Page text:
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  5. "I drink juice."

"I drink juice."

Translation:Jag dricker juice.

November 18, 2014

8 Comments


https://www.duolingo.com/profile/aa-mac

Saft also means juice


https://www.duolingo.com/profile/hdcanis

But do they have different meanings? "juice" for fresh-pressed (like from orange or lemon) and "saft" for boiled (like from berries)?


https://www.duolingo.com/profile/aa-mac

I'm just going from my personal experience of living in Stockholm for a year and working as an au pair. The children usually called what we call "juice", saft.


https://www.duolingo.com/profile/calhob8

hdcanis: you are correct. Those words have different meaning, and it would be incorrect to call orange juice "saft." FYI: saft is typically sold as a syrupy concentrate that is mixed with water.


https://www.duolingo.com/profile/tu.8zPhLD72zzoZN

From another discussion:

mannekaeng posted

(No not really!) With "juice" we mean a fruit drink with no artificial ingredients or added sugar. "Saft" on the other hand could be any sweet non carbonated drink!

According to this dictionary there is some overlap:

http://en.bab.la/dictionary/swedish-english/saft http://en.bab.la/dictionary/english-swedish/juice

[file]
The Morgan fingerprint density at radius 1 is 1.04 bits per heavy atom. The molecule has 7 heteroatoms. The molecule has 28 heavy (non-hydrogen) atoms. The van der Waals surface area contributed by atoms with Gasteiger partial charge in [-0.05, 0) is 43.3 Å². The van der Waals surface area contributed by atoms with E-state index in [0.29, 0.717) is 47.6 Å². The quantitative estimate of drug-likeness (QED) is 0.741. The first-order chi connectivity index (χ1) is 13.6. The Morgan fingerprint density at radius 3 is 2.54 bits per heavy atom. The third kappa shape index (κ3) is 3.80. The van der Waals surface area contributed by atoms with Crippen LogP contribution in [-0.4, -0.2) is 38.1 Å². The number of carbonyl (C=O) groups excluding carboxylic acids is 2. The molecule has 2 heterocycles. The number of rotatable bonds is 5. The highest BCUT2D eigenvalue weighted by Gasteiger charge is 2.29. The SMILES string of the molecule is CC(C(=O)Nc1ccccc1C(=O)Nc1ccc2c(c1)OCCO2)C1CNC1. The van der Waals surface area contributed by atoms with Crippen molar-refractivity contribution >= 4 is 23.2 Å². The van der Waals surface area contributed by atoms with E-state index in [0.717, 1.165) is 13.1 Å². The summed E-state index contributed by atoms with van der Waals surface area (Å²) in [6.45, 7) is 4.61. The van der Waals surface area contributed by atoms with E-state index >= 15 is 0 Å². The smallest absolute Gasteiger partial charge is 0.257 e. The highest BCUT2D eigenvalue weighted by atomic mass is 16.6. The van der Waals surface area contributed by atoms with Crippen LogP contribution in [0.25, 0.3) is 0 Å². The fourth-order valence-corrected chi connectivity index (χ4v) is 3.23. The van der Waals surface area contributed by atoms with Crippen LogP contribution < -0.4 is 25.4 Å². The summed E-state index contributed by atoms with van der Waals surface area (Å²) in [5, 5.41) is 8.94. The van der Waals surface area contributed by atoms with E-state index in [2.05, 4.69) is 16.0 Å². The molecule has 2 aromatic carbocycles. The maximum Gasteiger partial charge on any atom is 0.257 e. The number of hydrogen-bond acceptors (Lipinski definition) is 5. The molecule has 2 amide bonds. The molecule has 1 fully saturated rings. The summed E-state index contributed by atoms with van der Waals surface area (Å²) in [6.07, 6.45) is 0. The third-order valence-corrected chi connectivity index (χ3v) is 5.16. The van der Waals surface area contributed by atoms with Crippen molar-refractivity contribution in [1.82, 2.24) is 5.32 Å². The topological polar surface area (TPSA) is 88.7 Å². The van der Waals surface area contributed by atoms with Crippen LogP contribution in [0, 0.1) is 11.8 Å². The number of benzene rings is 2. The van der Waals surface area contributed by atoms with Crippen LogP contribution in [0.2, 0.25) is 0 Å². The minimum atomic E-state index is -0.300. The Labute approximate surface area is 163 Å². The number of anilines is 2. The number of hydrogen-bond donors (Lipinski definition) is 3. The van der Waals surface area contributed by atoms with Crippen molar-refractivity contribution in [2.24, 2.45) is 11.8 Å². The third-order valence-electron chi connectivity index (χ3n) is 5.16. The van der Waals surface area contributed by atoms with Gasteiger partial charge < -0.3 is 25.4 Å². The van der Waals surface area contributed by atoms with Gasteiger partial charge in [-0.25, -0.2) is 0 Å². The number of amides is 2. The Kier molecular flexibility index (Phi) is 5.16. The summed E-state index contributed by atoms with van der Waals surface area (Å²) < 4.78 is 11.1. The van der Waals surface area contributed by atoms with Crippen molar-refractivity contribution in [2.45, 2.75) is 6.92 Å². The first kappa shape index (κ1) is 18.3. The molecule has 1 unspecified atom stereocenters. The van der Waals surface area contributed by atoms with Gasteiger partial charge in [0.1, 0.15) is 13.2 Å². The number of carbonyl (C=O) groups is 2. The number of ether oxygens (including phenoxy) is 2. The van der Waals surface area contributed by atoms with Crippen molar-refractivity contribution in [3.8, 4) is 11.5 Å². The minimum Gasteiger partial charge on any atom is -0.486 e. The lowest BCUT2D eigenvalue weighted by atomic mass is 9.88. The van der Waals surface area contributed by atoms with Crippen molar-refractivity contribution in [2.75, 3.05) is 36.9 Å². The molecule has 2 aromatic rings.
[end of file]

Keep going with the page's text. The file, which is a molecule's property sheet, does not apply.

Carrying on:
I think it is safe to call a grape drink "saft" and orange juice "juice".


https://www.duolingo.com/profile/hdcanis

Looking at it, the English equivalent of "saft" is squash or cordial: "It is generally not available in the United States" but pretty common in e.g. Northern Europe.

http://en.wikipedia.org/wiki/Squash_%28drink%29


https://www.duolingo.com/profile/calhob8

In the US, a cordial is a liqueur :)


https://www.duolingo.com/profile/tu.8zPhLD72zzoZN

Yes, a cordial is a liqueur. Probably it is the fruit syrup that is used to make the liqueur, but I am wondering if "squash" is a British term as I have not heard this in the USA, or at least not in California. We also use this concentrated fruit flavored syrup in shaved ice.

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